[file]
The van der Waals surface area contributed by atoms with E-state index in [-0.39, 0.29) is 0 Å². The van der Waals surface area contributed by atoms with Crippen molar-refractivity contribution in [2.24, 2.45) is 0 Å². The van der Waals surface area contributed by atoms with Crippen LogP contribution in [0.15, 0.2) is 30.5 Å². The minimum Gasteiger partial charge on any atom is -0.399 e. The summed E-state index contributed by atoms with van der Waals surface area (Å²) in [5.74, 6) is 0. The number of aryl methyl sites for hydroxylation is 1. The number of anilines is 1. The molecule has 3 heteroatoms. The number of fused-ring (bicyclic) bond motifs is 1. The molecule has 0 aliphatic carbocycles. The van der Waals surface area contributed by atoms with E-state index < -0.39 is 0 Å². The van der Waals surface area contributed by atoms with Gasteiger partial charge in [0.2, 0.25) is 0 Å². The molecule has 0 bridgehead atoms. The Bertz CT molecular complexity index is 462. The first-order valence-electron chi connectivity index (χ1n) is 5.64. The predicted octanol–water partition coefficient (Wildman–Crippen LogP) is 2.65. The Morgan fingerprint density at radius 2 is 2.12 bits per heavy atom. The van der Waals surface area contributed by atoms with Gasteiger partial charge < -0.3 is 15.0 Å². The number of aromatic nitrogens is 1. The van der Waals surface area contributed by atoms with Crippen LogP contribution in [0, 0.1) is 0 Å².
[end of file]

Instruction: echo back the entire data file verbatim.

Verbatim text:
The van der Waals surface area contributed by atoms with E-state index in [-0.39, 0.29) is 0 Å². The van der Waals surface area contributed by atoms with Crippen molar-refractivity contribution in [2.24, 2.45) is 0 Å². The van der Waals surface area contributed by atoms with Crippen LogP contribution in [0.15, 0.2) is 30.5 Å². The minimum Gasteiger partial charge on any atom is -0.399 e. The summed E-state index contributed by atoms with van der Waals surface area (Å²) in [5.74, 6) is 0. The number of aryl methyl sites for hydroxylation is 1. The number of anilines is 1. The molecule has 3 heteroatoms. The number of fused-ring (bicyclic) bond motifs is 1. The molecule has 0 aliphatic carbocycles. The van der Waals surface area contributed by atoms with E-state index < -0.39 is 0 Å². The van der Waals surface area contributed by atoms with Gasteiger partial charge in [0.2, 0.25) is 0 Å². The molecule has 0 bridgehead atoms. The Bertz CT molecular complexity index is 462. The first-order valence-electron chi connectivity index (χ1n) is 5.64. The predicted octanol–water partition coefficient (Wildman–Crippen LogP) is 2.65. The Morgan fingerprint density at radius 2 is 2.12 bits per heavy atom. The van der Waals surface area contributed by atoms with Gasteiger partial charge < -0.3 is 15.0 Å². The number of aromatic nitrogens is 1. The van der Waals surface area contributed by atoms with Crippen LogP contribution in [0, 0.1) is 0 Å².